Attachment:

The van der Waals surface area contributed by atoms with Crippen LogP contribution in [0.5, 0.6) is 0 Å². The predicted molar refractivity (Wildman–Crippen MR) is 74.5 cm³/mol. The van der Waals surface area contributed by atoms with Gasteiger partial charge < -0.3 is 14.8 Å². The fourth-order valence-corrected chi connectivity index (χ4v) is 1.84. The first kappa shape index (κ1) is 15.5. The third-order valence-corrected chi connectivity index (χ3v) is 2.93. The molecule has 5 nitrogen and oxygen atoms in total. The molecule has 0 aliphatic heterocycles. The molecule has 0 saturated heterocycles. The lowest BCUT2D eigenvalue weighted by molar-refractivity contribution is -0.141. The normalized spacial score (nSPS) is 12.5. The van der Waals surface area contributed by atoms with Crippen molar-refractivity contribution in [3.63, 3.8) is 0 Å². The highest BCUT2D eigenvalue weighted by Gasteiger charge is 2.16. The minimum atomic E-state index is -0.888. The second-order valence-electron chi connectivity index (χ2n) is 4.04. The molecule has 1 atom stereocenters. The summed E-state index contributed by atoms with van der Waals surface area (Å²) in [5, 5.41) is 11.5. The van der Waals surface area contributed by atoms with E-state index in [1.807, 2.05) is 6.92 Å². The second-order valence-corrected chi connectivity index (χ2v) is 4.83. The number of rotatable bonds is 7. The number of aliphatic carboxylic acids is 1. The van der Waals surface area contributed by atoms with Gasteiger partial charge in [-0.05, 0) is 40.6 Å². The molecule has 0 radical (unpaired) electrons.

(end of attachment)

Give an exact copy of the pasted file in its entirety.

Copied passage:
The van der Waals surface area contributed by atoms with Crippen LogP contribution in [0.5, 0.6) is 0 Å². The predicted molar refractivity (Wildman–Crippen MR) is 74.5 cm³/mol. The van der Waals surface area contributed by atoms with Gasteiger partial charge < -0.3 is 14.8 Å². The fourth-order valence-corrected chi connectivity index (χ4v) is 1.84. The first kappa shape index (κ1) is 15.5. The third-order valence-corrected chi connectivity index (χ3v) is 2.93. The molecule has 5 nitrogen and oxygen atoms in total. The molecule has 0 aliphatic heterocycles. The molecule has 0 saturated heterocycles. The lowest BCUT2D eigenvalue weighted by molar-refractivity contribution is -0.141. The normalized spacial score (nSPS) is 12.5. The van der Waals surface area contributed by atoms with Crippen molar-refractivity contribution in [3.63, 3.8) is 0 Å². The highest BCUT2D eigenvalue weighted by Gasteiger charge is 2.16. The minimum atomic E-state index is -0.888. The second-order valence-electron chi connectivity index (χ2n) is 4.04. The molecule has 1 atom stereocenters. The summed E-state index contributed by atoms with van der Waals surface area (Å²) in [5, 5.41) is 11.5. The van der Waals surface area contributed by atoms with E-state index in [1.807, 2.05) is 6.92 Å². The second-order valence-corrected chi connectivity index (χ2v) is 4.83. The number of rotatable bonds is 7. The number of aliphatic carboxylic acids is 1. The van der Waals surface area contributed by atoms with Gasteiger partial charge in [-0.05, 0) is 40.6 Å². The molecule has 0 radical (unpaired) electrons.